The Freesound Project is a collaborative database of sound samples and effects. Users can up and download sounds to and from the database under the Creative Commons Sampling Plus License. It provides a way for sound designers and artists to legally share and track the evolution of their creations. The database is for sound samples and loops only – the building blocks of compositions, field recordings and generated sounds – not full songs. Membership to the Freesound community is free, here’s a quick look at some of the features:
- WAV, AIFF, OGG and MP3 files are allowed and groups of samples can be uploaded to a ‘sample pack’.
- Pictographic previews of waveforms can be played and looped. Colours in the waveform display are an indication of a samples spectral content. Colours towards blue are low frequency and colours towards red are high frequency.
- Sounds can be uploaded via an on-site Java applet or by using an FTP client to connect to the freesound website.
- Sounds can be described by assigning key words or ‘tags‘ and any user can add tags to any sound. A full textual description and the automatic attachment of the Creative Commons Sampling Plus License is necessary and supported.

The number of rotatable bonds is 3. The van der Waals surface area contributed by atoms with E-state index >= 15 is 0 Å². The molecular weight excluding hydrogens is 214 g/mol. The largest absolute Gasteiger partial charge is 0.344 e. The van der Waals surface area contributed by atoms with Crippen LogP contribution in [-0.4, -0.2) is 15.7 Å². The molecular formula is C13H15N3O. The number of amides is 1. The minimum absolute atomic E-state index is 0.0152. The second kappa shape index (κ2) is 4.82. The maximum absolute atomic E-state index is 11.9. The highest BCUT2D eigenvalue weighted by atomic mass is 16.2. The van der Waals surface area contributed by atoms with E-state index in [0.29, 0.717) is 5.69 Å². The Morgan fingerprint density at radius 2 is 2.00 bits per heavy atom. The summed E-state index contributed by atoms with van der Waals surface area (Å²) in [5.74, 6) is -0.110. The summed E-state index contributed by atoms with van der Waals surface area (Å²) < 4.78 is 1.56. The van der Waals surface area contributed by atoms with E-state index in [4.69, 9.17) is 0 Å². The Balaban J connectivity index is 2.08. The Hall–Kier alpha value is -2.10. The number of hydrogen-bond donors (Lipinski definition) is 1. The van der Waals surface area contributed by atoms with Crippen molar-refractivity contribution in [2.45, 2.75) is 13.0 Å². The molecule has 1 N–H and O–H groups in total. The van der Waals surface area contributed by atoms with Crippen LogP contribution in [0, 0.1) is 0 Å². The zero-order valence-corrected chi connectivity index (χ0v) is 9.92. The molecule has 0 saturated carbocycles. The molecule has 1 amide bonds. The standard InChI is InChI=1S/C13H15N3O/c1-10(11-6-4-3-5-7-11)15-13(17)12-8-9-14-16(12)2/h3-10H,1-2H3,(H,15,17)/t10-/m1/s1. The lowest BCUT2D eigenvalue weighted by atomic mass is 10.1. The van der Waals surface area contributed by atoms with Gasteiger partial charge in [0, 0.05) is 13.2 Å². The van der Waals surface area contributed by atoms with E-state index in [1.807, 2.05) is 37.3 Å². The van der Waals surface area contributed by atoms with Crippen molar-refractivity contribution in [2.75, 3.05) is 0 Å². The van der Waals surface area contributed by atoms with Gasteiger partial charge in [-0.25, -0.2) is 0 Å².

- Any compositions made with Freesound samples must credit the original author. The Freesound Attribution Form lists all the samples you downloaded from freesound with some data. You can use this form to attribute samples to users when you use them.
- The Remix! Tree that shows the sound design development of samples as branches.
- Community communications including forum, shoutbox and comments.
- Search or browse for audio files and users.
- Development of the Similarity Grapher, a graphical browser that shows all samples as coloured dots that can be selected, previewed and grouped by similarity.
The Freesound Project is an initiative by the Music Technology Group and the Universitat Pompeu Fabra in preparation for the International Computer Music Conference to be held in Barcelona in September 2005. Performances and competitions at the conference will use the gathered database of sounds. This will help to promote the community.
The Freesound website was developed by Bram de Jong.
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